The defense attorney for a man sentenced Thursday in a 2012 slaying and attempted murder in Salinas’ Chinatown said Friday he filed an appeal claiming testimony by a California Highway Patrol officer should not have been allowed by the trial judge. Richard Rutledge said he filed the notice of appeal in the 6th District Court of Appeals in San Jose on Thursday, the same day a judge in Superior Court in Salinas sentenced Adnan Nijmeddin to 17 years to life in prison. Judge Julie Culver handed down the sentence on Nijmeddin, who was convicted by a jury in November of second-degree murder in the death of 47-year-old Billy Idris Rajah Jr. and attempted voluntary manslaughter and assault with a deadly weapon on 48-year-old Raymond Collins, prosecutors said.
“The jury heard all of the evidence and within about three hours, returned a guilty verdict of murder in the second degree and attempted voluntary manslaughter,” Deputy District Attorney Joseph Buckalew said. But Rutledge said, “I don’t feel the evidence bore out the verdict.” Prosecutors said that on January 17, 2012, Nijmeddin, during a dispute over a debt from an illegal drug sale, argued with Collins, whose nickname was “Chino,” on a sidewalk in the area of Market Way and Soledad Street in Salinas’ old Chinatown district.
Rajah, a bystander, then threw a chair that cracked the windshield of the SUV and Nijmeddin drove onto the sidewalk toward the two men, followed Rajah onto an adjacent dirt lot and ran him over, dragging him about 30 feet. Rajah later died at a hospital in San Jose.
During the nine-day trial in November, prosecutors had a CHP officer testify over Rutledge’s objections that in the officer’s opinion Nijmeddin drove the SUV onto the sidewalk and at the two men. But Rutledge said that photos used as evidence by the defense showed the SUV’s skid marks were on the road, not the sidewalk. The CHP officer did not qualify as an expert on skid marks and a Salinas police officer who took measurements at the scene testified he could not confirm the CHP’s officer’s claims, according to Rutledge.
In his appeal, Rutledge said he is arguing that the judge should have never allowed the CHP officer’s testimony before the jury and that Culver at first denied the prosecution’s request for the officer to testify about the skid marks but then reversed her decision. Rutledge also disagreed with other aspects of the prosecutor’s case. The initial dispute was not exactly about a drug-related debt, but about an Electric Benefit Transfer, or EBT, card that Collins gave him from a woman who bought drugs from Nijmeddin, but for which Nijmeddin could not use because he did not have the password.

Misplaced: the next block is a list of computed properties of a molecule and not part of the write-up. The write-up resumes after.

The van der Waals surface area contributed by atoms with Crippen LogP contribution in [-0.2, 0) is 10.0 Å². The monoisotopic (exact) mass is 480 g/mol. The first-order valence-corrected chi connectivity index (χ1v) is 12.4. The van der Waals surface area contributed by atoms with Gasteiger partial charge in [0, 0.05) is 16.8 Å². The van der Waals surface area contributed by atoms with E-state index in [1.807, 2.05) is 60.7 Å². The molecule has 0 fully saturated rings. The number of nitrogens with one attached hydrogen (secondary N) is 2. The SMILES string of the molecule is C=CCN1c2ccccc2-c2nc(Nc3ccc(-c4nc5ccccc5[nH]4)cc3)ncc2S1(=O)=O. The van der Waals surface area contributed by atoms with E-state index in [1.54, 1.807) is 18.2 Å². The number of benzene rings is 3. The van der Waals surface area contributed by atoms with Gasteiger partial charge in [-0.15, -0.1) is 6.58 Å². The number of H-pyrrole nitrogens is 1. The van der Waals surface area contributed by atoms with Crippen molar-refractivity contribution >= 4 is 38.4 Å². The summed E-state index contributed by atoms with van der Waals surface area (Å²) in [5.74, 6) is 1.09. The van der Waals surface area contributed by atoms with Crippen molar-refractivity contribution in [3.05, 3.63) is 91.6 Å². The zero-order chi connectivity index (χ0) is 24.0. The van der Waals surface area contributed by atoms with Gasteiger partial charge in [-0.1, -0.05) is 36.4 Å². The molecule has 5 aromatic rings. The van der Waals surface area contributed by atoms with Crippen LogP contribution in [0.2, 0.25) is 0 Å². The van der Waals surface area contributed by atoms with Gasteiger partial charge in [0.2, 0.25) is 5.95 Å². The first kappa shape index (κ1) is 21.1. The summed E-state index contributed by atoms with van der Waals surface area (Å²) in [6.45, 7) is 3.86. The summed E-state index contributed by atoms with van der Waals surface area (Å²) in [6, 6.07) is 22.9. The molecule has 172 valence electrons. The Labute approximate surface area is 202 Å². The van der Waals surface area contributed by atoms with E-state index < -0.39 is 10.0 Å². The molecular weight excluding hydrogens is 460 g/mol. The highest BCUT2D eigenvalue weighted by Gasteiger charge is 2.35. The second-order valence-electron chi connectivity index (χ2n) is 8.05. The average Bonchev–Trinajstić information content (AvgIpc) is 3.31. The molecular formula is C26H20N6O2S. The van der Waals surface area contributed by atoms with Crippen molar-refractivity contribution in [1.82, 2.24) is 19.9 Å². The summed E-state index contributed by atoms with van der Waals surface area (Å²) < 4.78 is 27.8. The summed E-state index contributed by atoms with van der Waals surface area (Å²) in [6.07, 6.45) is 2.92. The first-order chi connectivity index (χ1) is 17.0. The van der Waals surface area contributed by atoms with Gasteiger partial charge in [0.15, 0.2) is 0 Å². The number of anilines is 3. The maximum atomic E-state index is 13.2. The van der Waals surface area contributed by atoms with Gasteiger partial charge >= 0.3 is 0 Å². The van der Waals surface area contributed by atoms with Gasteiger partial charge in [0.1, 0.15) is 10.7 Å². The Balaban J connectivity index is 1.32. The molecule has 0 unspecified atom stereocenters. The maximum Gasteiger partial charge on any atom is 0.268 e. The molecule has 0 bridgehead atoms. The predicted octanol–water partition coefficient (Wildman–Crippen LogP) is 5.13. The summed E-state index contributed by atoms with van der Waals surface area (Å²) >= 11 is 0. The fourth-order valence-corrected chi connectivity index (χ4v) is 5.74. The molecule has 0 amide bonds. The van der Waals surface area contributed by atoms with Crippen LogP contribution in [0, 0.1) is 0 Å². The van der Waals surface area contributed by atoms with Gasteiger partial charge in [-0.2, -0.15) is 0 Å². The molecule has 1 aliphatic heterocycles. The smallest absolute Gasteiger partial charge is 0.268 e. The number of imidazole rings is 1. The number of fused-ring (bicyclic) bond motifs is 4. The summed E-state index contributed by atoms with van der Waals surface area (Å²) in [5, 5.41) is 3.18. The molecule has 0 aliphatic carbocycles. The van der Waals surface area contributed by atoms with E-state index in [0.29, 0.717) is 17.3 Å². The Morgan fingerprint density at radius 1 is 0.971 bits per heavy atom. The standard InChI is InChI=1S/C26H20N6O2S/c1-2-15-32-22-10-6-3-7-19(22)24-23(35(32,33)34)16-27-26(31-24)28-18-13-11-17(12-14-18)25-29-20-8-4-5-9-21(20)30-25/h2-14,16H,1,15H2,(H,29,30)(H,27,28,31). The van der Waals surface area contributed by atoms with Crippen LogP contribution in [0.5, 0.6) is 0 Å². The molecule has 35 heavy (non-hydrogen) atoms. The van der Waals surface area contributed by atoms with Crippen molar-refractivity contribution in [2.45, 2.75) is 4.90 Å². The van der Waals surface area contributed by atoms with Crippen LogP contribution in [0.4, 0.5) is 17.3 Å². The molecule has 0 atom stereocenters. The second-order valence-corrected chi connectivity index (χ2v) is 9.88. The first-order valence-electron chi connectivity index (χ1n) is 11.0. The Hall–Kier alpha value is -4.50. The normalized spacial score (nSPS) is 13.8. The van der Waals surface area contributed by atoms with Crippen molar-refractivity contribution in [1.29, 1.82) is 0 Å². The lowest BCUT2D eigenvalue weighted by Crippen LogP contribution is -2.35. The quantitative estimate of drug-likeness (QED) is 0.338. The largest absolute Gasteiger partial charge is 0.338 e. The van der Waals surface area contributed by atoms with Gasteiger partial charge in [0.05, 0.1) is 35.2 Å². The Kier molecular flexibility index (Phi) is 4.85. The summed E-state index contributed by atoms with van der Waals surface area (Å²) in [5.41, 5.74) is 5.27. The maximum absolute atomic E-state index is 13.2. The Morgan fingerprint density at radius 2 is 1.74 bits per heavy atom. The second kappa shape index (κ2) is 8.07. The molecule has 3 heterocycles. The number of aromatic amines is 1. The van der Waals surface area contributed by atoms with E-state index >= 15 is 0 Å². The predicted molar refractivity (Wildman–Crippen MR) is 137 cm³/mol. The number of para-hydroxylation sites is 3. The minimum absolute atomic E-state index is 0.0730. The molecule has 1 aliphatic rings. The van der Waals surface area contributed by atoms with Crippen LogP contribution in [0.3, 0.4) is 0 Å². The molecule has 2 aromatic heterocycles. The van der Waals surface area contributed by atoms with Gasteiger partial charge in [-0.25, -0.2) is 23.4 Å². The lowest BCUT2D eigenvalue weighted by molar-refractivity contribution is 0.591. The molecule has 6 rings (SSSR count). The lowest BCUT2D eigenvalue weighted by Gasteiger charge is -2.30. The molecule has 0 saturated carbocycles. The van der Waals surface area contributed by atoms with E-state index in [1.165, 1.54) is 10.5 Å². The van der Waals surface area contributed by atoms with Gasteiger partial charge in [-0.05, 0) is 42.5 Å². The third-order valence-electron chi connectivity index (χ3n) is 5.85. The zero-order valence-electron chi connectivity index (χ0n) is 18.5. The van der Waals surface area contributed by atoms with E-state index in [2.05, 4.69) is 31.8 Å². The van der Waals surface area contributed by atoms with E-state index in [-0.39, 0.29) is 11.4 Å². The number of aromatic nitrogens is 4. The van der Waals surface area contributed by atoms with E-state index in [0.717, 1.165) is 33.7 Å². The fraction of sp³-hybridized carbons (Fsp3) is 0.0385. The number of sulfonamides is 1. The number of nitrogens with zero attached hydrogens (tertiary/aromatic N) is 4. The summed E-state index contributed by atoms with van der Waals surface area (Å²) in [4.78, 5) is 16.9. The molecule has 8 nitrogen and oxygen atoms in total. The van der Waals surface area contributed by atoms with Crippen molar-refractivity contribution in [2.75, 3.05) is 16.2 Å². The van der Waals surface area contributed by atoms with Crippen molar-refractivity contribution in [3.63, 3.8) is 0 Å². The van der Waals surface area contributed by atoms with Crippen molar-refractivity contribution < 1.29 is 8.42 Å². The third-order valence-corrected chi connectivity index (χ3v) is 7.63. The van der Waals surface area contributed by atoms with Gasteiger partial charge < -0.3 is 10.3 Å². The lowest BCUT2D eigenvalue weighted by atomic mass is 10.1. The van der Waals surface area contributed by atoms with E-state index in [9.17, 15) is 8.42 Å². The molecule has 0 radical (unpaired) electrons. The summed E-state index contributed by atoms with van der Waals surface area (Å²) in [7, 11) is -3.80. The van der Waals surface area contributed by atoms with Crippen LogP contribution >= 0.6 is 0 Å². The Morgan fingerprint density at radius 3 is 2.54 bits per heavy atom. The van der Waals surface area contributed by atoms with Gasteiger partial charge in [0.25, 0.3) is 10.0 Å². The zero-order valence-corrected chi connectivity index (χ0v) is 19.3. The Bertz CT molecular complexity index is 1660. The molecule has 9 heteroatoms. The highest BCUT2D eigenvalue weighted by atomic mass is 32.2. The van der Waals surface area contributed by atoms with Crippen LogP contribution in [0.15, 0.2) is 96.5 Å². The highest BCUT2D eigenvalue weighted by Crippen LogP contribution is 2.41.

When Nijmeddin gave the EBT card back to Collins, he realized he gave the man his own EBT card by mistake and asked for it back since the card had a couple hundred dollars on it, the lawyer said. An argument ensued and at one point, a woman came by and threatened to call the police if Nijmeddin did not leave. Other people also arrived and according to some witnesses, started throwing things like bricks and rocks at Nijmeddin’s SUV, Rutledge said.
That was when Rajah, who was not involved in the dispute over the EBT card, threw the chair that cracked the SUV’s windshield, he said. Nijmeddin testified that at that point, his SUV was in neutral facing the sidewalk and while the people were throwing things, he thought he had shifted into reverse but he put it into drive instead, bumping onto the sidewalk, his lawyer said. He then changed to reverse, causing the tires to spin and burn rubber on the street and performed a three-point turn in an attempt to drive away and exit over the dirt lot, Rutledge said.
With the sun glaring on SUV’s windshield, he could not see either Collins or Rajah, who was running on the lot and then tripped and fell down and Nijmeddin drove over him in what Rutledge described as “a perfect storm.” The jury ended up convicting Nijmeddin for second-degree murder, not the first-degree count prosecutors charged him with, his lawyer said. Rutledge said while some witnesses said that the victim was dragged 30 feet, others did not.
Nijmeddin, who was afraid, drove to his residence, a rented room next to an auto repair shop several blocks away on Commission Street, parked his SUV, told workers there the vehicle needed fixing and went into his room before Salinas police arrested him, he said.
The CHP officer who served as a prosecution witness filed a report based on an examination of the breaks and other parts of the SUV but not the skid marks left by the SUV at the scene, Rutledge said. The judge was wrong to permit the officer to testify about the skid marks to counter defense claims that the defendant did not drive onto the sidewalk to try to hit Collins and Rajah, he said. Buckalew said that the jury decided in favor of convicting Nijmeddin of second-degree murder for Rajah’s slaying because it felt there was insufficient evidence of premeditation by the defendant.
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